In recent years, small cells have become a very big topic when discussing mobile Internet and the tremendous data growth experienced over the past five years by operators around the globe. When we look at the recent history of data growth, some operators have experienced a 20,000 percent growth in data from 2007-2011. Combine that with the incredible forecast coming from all parts of the industry suggesting 10X and higher growth over the next four to five years, and it becomes clear that new ways to serve this data growth are necessary. We cannot continue to rely on new spectrum and advances in the air interface alone to sustain these types of data growth.
Compared with current cellular networks, next generation mobile networks are expected to encompass more sophisticated features, including the support of higher data transmission rates and user equipment (UE) mobility, location management, diversified service levels, etc. In order to accommodate these requirements, the 3rd Generation Partnership Project (3GPP) is devoted to the standardization of Long Term Evolution (LTE) and LTE-Advanced systems, which have been recognized as major candidates for the fourth-generation (4G) mobile networks. In LTE/LTE-Advanced systems, the network structure will be heterogeneous. How to maintain and improve mobility, handover (HO), and location management, while avoiding user experience deterioration, is a challenging task. In this chapter, we will study the mobility management challenge and illustrate advanced mobility management schemes.
In LTE/LTE-Advanced systems, the factors that make mobility, HO, and location management a challenging task are as follows
The rapid evolution of cellular networks results in the coexistence of multiple radio access technologies (RATs), e.g., Global System for Mobile Communications (GSM), Universal Mobile Telecommunication System (UMTS) and LTE/System Architecture Evolution (SAE). This demands optimized cooperation among multiple RATs to enable UEs to roam from one RAT to another.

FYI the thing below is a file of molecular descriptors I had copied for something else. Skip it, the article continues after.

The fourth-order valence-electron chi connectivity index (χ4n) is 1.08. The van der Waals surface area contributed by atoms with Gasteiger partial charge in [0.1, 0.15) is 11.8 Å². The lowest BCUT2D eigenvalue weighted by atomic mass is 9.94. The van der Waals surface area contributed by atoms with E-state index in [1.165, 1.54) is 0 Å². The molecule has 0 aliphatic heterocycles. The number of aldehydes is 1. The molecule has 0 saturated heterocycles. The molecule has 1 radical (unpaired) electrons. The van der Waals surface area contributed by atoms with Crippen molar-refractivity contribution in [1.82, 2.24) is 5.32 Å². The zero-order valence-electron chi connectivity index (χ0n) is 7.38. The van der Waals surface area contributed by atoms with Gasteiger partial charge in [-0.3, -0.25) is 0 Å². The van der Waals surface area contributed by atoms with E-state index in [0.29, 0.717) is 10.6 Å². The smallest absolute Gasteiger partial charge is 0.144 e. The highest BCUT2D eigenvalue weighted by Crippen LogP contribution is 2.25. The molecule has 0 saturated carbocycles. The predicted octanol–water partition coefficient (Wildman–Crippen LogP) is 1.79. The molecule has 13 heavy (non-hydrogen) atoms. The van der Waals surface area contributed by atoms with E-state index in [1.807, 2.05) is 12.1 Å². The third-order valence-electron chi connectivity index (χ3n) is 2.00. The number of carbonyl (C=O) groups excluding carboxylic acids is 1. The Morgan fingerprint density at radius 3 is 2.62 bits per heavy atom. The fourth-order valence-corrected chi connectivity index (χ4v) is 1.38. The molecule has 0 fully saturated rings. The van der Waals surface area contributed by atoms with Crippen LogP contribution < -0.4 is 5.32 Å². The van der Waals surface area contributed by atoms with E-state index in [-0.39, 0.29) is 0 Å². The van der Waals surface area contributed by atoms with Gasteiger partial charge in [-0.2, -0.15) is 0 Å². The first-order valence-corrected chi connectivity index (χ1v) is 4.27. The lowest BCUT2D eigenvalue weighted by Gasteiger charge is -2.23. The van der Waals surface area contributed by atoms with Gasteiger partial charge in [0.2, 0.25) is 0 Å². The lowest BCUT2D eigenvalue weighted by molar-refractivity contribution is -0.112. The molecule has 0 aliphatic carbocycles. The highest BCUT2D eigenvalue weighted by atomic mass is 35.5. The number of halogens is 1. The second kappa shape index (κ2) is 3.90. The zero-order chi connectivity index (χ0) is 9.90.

The introduction of low-power nodes (LPNs) largely increases the total number of base stations (BSs), making the network structure and interference conditions more intricate. Thus, traditional mobility load balancing (MLB) and mobility management schemes need to be revisited to suit the new heterogeneous cellular network (HCN) architecture.
The complexity of LTE/LTE-Advanced systems leads to a large number of network parameters. Therefore, efforts need to be made in defining proper key performance indicators and developing optimization techniques for mobility management in various scenarios.
Nowadays, 50% of phone calls and 70% of data services are carried out indoors . For this reason, one may expect that operators' networks are optimized to provide good indoor coverage and capacity for voice, video, and high-speed data services. However, surveys have shown that 45% of households and 30% of businesses experience poor indoor coverage . This poor indoor coverage may lead to reduced subscriber loyalty and increased subscriber churn, which may significantly affect operators' revenues. As a consequence, vendors and operators are developing new solutions to address the indoor coverage problem.
A straightforward solution to enhance indoor coverage would be to increase the number of outdoor macrocell base stations (MBSs). Deploying a larger number of MBSs with a reduced cell radius may provide improved network coverage and capacity, but this approach is too expensive due to the high cost associated with MBSs. Moreover, this approach presents challenges in terms of site acquisition due to municipality and people's concerns about MBS towers . It is also very difficult to achieve high indoor signal quality when providing coverage from outdoors due to wall attenuation losses. Therefore, providing indoor coverage from outdoors is not the best solution.